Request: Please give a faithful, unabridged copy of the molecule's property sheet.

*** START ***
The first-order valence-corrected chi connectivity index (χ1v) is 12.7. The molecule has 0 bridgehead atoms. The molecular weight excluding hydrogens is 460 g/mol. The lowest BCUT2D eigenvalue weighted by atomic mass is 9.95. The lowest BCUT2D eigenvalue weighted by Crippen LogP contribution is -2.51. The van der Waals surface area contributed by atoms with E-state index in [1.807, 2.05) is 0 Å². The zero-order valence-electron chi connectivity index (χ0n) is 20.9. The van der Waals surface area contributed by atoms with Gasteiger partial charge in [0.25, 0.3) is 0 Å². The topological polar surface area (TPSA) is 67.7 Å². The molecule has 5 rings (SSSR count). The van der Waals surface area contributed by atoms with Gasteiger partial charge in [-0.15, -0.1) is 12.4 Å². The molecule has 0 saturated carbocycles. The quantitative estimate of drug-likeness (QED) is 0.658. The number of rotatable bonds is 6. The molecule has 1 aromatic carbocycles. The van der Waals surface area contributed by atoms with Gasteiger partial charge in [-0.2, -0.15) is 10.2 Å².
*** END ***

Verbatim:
The first-order valence-corrected chi connectivity index (χ1v) is 12.7. The molecule has 0 bridgehead atoms. The molecular weight excluding hydrogens is 460 g/mol. The lowest BCUT2D eigenvalue weighted by atomic mass is 9.95. The lowest BCUT2D eigenvalue weighted by Crippen LogP contribution is -2.51. The van der Waals surface area contributed by atoms with E-state index in [1.807, 2.05) is 0 Å². The zero-order valence-electron chi connectivity index (χ0n) is 20.9. The van der Waals surface area contributed by atoms with Gasteiger partial charge in [0.25, 0.3) is 0 Å². The topological polar surface area (TPSA) is 67.7 Å². The molecule has 5 rings (SSSR count). The van der Waals surface area contributed by atoms with Gasteiger partial charge in [-0.15, -0.1) is 12.4 Å². The molecule has 0 saturated carbocycles. The quantitative estimate of drug-likeness (QED) is 0.658. The number of rotatable bonds is 6. The molecule has 1 aromatic carbocycles. The van der Waals surface area contributed by atoms with Gasteiger partial charge in [-0.2, -0.15) is 10.2 Å².